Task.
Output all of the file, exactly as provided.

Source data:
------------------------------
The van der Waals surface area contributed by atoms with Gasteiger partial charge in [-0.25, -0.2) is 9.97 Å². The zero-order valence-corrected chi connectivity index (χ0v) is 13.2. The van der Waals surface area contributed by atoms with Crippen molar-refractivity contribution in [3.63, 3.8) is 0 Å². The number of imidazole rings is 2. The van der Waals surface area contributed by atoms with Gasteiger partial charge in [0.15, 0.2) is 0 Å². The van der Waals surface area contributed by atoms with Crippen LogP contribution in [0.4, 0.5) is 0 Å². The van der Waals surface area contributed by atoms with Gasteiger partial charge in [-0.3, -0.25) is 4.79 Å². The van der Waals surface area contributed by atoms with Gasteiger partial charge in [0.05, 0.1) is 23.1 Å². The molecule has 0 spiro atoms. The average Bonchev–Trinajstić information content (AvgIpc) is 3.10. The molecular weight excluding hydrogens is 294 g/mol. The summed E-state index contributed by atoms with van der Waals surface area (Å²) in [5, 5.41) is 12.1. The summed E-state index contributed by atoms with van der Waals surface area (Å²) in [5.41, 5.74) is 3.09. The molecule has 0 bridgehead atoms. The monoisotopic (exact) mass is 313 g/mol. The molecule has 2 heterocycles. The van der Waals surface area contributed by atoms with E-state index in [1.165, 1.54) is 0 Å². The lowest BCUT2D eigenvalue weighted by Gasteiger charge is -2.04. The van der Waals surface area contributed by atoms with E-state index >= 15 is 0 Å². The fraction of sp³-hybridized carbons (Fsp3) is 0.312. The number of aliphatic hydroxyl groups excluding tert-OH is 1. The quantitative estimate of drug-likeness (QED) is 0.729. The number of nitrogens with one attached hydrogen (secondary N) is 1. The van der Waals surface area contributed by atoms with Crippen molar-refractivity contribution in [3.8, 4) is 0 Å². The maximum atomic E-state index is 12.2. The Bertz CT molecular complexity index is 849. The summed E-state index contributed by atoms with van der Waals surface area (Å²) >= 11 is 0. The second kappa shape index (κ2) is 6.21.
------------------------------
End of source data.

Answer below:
The van der Waals surface area contributed by atoms with Gasteiger partial charge in [-0.25, -0.2) is 9.97 Å². The zero-order valence-corrected chi connectivity index (χ0v) is 13.2. The van der Waals surface area contributed by atoms with Crippen molar-refractivity contribution in [3.63, 3.8) is 0 Å². The number of imidazole rings is 2. The van der Waals surface area contributed by atoms with Gasteiger partial charge in [0.15, 0.2) is 0 Å². The van der Waals surface area contributed by atoms with Crippen LogP contribution in [0.4, 0.5) is 0 Å². The van der Waals surface area contributed by atoms with Gasteiger partial charge in [-0.3, -0.25) is 4.79 Å². The van der Waals surface area contributed by atoms with Gasteiger partial charge in [0.05, 0.1) is 23.1 Å². The molecule has 0 spiro atoms. The average Bonchev–Trinajstić information content (AvgIpc) is 3.10. The molecular weight excluding hydrogens is 294 g/mol. The summed E-state index contributed by atoms with van der Waals surface area (Å²) in [5, 5.41) is 12.1. The summed E-state index contributed by atoms with van der Waals surface area (Å²) in [5.41, 5.74) is 3.09. The molecule has 0 bridgehead atoms. The monoisotopic (exact) mass is 313 g/mol. The molecule has 2 heterocycles. The van der Waals surface area contributed by atoms with E-state index in [1.165, 1.54) is 0 Å². The lowest BCUT2D eigenvalue weighted by Gasteiger charge is -2.04. The van der Waals surface area contributed by atoms with E-state index >= 15 is 0 Å². The fraction of sp³-hybridized carbons (Fsp3) is 0.312. The number of aliphatic hydroxyl groups excluding tert-OH is 1. The quantitative estimate of drug-likeness (QED) is 0.729. The number of nitrogens with one attached hydrogen (secondary N) is 1. The van der Waals surface area contributed by atoms with Crippen molar-refractivity contribution in [3.8, 4) is 0 Å². The maximum atomic E-state index is 12.2. The Bertz CT molecular complexity index is 849. The summed E-state index contributed by atoms with van der Waals surface area (Å²) >= 11 is 0. The second kappa shape index (κ2) is 6.21.